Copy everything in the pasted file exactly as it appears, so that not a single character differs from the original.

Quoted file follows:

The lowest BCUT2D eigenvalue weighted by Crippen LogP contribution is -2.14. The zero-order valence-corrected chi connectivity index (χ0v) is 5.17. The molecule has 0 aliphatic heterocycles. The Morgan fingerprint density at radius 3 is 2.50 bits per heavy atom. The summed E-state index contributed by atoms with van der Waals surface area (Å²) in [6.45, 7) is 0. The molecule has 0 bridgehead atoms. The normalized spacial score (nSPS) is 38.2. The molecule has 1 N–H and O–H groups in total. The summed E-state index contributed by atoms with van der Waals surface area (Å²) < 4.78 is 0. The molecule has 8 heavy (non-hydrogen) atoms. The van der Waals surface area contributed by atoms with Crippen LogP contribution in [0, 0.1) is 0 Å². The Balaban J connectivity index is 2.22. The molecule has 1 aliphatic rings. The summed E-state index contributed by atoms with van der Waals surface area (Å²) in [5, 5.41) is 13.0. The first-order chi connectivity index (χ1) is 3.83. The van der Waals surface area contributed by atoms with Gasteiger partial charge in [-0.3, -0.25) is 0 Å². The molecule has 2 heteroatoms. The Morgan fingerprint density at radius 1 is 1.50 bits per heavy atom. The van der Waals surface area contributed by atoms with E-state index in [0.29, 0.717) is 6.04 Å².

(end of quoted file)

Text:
The lowest BCUT2D eigenvalue weighted by Crippen LogP contribution is -2.14. The zero-order valence-corrected chi connectivity index (χ0v) is 5.17. The molecule has 0 aliphatic heterocycles. The Morgan fingerprint density at radius 3 is 2.50 bits per heavy atom. The summed E-state index contributed by atoms with van der Waals surface area (Å²) in [6.45, 7) is 0. The molecule has 0 bridgehead atoms. The normalized spacial score (nSPS) is 38.2. The molecule has 1 N–H and O–H groups in total. The summed E-state index contributed by atoms with van der Waals surface area (Å²) < 4.78 is 0. The molecule has 8 heavy (non-hydrogen) atoms. The van der Waals surface area contributed by atoms with Crippen LogP contribution in [0, 0.1) is 0 Å². The Balaban J connectivity index is 2.22. The molecule has 1 aliphatic rings. The summed E-state index contributed by atoms with van der Waals surface area (Å²) in [5, 5.41) is 13.0. The first-order chi connectivity index (χ1) is 3.83. The van der Waals surface area contributed by atoms with Gasteiger partial charge in [-0.3, -0.25) is 0 Å². The molecule has 2 heteroatoms. The Morgan fingerprint density at radius 1 is 1.50 bits per heavy atom. The van der Waals surface area contributed by atoms with E-state index in [0.29, 0.717) is 6.04 Å².